Why, then, would I have married such an autocratic bully, I hear you ask. Ah, but that’s a trick question, you see – because I didn’t. Not the person you see now. Not the one I can barely stand to look at anymore. No…it was a very different person that married Karl, as she wandered through the woods with her little basket on her way to granny’s house.

She was…well, she was many things, but most of all she was lonely. Lonely and unloved. Yes, I know, I can almost hear the strains of a violin in the background myself, adding its cloying accompaniment to those hackneyed words. How pathetic it sounds now – especially now. And how ironic that the emptiness I felt then took me firmly by the hand and led me to this hollow place I now dwell in.

Back then, she was the middle child of middle-class parents with middling expectations of her. They loved her, I suppose, as best they could. But in truth, they were both so busy resenting each other there was very little emotion left to go around. Rather than their child, she sometimes felt they regarded her as an all too real and unwelcome reminder of a time when they were once intimate.

Nevertheless, despite their indifference, she’d decided she was destined for greatness and before long would be celebrated and adored the world over – as a novelist. First a bachelors in English at a prestigious university, followed by her masters, then on to a hectic life of publisher's deadlines, endless book tours, interviews, children, more deadlines, more interviews, more children, holidays in far-flung corners of the earth in order to reclaim her sanity, then back to more of the same, and so on.

When she met Karl she fell for him in an instant. Not because of anything he said or did – though he could be very charming when he wanted. No, it was his face that sealed her fate. It wasn’t particularly attractive or handsome – not by accepted standards. But it almost broke her heart to look at it. It was so pitiful and forlorn – despairing, even. He had the sort of features that gave one the impression he was perpetually on the verge of tears. How could she resist? She wanted to make it all better.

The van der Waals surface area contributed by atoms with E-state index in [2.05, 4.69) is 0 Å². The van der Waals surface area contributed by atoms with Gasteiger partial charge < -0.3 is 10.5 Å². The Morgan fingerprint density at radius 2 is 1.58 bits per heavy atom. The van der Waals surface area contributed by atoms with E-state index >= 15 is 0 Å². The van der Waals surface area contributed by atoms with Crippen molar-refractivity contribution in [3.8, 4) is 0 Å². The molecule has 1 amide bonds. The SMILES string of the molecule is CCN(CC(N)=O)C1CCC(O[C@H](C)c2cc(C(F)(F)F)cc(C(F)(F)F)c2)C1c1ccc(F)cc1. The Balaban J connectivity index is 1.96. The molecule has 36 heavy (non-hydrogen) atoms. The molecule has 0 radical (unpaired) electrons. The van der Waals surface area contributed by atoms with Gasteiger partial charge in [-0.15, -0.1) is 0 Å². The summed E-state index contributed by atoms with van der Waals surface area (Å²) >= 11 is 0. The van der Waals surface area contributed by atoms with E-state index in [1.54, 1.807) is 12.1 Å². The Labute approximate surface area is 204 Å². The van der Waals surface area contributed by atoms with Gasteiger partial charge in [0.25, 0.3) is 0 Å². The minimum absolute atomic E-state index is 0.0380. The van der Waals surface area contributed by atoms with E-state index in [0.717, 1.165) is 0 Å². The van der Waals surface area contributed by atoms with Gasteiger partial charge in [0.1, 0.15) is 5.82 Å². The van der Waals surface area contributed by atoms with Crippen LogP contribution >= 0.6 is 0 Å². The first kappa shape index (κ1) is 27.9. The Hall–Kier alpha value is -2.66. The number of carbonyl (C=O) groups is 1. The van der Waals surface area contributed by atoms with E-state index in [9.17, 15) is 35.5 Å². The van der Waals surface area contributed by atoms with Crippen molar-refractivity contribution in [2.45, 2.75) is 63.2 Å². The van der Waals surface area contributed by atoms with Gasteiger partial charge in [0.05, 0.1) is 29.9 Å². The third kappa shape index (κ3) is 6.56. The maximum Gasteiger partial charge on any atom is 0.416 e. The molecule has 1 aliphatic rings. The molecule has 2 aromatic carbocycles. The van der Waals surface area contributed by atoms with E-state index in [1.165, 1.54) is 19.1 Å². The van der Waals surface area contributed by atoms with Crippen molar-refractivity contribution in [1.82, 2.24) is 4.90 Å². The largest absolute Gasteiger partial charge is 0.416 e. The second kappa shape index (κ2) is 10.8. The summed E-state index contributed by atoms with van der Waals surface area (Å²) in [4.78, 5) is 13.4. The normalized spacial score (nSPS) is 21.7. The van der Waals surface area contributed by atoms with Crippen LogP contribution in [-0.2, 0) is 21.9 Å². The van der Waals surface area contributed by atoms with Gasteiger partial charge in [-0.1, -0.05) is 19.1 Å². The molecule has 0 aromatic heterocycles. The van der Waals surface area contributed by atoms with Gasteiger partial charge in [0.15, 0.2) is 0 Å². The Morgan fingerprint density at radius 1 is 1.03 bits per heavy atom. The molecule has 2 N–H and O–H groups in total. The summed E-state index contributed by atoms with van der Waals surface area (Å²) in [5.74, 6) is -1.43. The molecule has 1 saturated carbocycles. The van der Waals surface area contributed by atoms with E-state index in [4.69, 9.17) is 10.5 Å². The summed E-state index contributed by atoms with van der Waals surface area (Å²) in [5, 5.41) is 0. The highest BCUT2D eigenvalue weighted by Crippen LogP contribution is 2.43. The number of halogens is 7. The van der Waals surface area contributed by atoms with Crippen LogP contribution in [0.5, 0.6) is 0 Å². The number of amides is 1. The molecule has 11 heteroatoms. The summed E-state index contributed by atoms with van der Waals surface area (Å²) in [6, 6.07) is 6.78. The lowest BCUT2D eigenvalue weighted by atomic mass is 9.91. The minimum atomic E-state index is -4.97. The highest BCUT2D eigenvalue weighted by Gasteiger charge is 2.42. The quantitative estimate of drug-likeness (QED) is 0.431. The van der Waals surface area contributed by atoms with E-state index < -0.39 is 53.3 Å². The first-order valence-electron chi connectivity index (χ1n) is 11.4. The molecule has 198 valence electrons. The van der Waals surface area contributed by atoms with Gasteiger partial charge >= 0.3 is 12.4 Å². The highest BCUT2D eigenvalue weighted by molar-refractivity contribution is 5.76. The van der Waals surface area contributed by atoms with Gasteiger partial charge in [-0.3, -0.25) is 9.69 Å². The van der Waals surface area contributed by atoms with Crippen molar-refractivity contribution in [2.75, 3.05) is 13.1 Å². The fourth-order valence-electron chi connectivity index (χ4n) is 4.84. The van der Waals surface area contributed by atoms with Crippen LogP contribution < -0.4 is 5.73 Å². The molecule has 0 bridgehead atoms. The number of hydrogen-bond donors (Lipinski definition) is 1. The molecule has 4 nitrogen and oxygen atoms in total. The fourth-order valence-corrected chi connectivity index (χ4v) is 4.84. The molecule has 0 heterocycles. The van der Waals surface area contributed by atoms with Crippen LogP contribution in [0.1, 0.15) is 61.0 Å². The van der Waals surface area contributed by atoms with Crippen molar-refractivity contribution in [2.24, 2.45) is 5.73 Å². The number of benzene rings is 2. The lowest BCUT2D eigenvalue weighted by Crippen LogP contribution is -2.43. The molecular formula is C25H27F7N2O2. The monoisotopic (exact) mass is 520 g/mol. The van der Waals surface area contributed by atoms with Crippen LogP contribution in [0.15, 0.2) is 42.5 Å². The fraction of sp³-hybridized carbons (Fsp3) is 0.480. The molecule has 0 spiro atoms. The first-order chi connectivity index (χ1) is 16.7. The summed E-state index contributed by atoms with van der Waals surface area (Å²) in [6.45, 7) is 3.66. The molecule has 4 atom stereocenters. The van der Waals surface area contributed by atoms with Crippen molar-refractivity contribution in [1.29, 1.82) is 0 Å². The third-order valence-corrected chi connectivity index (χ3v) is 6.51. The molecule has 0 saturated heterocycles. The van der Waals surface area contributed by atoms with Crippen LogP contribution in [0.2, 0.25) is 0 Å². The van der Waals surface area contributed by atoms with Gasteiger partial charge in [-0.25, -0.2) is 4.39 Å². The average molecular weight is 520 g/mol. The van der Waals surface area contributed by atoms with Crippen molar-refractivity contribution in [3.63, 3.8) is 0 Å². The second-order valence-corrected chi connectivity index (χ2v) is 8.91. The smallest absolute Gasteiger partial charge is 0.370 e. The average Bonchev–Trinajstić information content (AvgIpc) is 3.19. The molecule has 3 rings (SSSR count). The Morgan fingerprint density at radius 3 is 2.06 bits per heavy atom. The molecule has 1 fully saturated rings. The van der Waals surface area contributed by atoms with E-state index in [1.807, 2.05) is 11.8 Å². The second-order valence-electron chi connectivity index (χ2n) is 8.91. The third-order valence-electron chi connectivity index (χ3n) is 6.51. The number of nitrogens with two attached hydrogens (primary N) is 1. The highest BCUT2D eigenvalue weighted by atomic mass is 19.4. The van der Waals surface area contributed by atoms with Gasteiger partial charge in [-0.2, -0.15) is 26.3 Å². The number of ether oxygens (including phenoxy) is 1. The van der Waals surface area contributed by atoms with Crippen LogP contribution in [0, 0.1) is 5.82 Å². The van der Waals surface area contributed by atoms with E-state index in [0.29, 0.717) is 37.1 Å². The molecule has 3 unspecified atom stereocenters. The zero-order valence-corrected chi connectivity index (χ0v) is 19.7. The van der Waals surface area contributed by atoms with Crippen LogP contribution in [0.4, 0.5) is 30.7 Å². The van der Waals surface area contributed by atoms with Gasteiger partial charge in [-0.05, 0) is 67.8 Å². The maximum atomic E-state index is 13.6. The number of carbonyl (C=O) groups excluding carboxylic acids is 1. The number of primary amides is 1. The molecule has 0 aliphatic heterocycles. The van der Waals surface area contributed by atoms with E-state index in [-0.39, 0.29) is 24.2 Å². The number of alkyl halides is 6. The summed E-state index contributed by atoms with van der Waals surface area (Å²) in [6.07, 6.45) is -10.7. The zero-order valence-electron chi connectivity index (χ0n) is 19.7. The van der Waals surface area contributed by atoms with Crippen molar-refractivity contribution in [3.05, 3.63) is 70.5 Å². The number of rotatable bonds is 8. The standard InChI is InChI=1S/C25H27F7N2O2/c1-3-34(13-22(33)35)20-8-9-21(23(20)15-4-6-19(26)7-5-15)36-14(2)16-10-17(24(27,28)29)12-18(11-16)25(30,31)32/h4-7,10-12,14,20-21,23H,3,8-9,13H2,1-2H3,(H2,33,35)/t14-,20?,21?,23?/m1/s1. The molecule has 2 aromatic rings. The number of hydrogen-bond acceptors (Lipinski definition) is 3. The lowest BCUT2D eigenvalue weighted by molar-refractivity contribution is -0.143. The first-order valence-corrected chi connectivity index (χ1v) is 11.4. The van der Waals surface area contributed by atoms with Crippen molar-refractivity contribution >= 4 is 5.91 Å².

Ah, the treachery of images.

She wasn’t accepted into any of the colleges and universities she’d applied to, but higher education or no, she was determined that she would be a writer. Six months later, she’d completed her first novel and felt a level of pride and self-fulfilment that she’d never imagined possible. After a flurry of rejection slips from all the publishers and agents she’d sent it out to, she felt decidedly less so. Still, unbowed, she continued to write, pouring her thoughts and feelings into her little worlds of love and longing.

Sometimes I wake up in the middle of the night in great pain as Karl enters me from behind using a mouthful of spit and a great deal of force. Sometimes I have to bite the pillow to stop myself from crying out as he thrusts into me with increasing fury, muttering insults and abuse under his breath as he does so. It’s not directed at me, I don’t believe. It’s directed at whoever he’s imagining me to be at the time. I often wonder if it’s always the same person or if it’s someone new each time. Once, just as he was coming, I distinctly heard him say, “Fuck you, Cohen, fuck you!” I wondered if it was the same Cohen I thought it was.